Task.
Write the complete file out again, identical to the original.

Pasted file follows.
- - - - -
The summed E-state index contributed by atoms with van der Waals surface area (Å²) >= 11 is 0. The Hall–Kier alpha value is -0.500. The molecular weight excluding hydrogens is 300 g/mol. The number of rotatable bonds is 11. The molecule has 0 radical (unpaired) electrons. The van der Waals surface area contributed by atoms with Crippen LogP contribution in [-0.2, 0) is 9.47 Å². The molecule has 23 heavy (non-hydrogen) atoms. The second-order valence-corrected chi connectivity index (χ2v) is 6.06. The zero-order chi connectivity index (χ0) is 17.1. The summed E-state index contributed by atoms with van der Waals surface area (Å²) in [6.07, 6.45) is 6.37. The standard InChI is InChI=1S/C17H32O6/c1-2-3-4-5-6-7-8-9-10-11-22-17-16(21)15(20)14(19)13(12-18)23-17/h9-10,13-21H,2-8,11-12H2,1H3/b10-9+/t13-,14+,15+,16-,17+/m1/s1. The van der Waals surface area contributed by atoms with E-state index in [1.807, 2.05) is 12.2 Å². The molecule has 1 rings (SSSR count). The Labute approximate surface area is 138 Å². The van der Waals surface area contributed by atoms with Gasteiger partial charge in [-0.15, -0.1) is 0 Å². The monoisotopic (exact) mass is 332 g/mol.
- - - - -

The summed E-state index contributed by atoms with van der Waals surface area (Å²) >= 11 is 0. The Hall–Kier alpha value is -0.500. The molecular weight excluding hydrogens is 300 g/mol. The number of rotatable bonds is 11. The molecule has 0 radical (unpaired) electrons. The van der Waals surface area contributed by atoms with Crippen LogP contribution in [-0.2, 0) is 9.47 Å². The molecule has 23 heavy (non-hydrogen) atoms. The second-order valence-corrected chi connectivity index (χ2v) is 6.06. The zero-order chi connectivity index (χ0) is 17.1. The summed E-state index contributed by atoms with van der Waals surface area (Å²) in [6.07, 6.45) is 6.37. The standard InChI is InChI=1S/C17H32O6/c1-2-3-4-5-6-7-8-9-10-11-22-17-16(21)15(20)14(19)13(12-18)23-17/h9-10,13-21H,2-8,11-12H2,1H3/b10-9+/t13-,14+,15+,16-,17+/m1/s1. The van der Waals surface area contributed by atoms with E-state index in [1.807, 2.05) is 12.2 Å². The molecule has 1 rings (SSSR count). The Labute approximate surface area is 138 Å². The van der Waals surface area contributed by atoms with Gasteiger partial charge in [-0.15, -0.1) is 0 Å². The monoisotopic (exact) mass is 332 g/mol.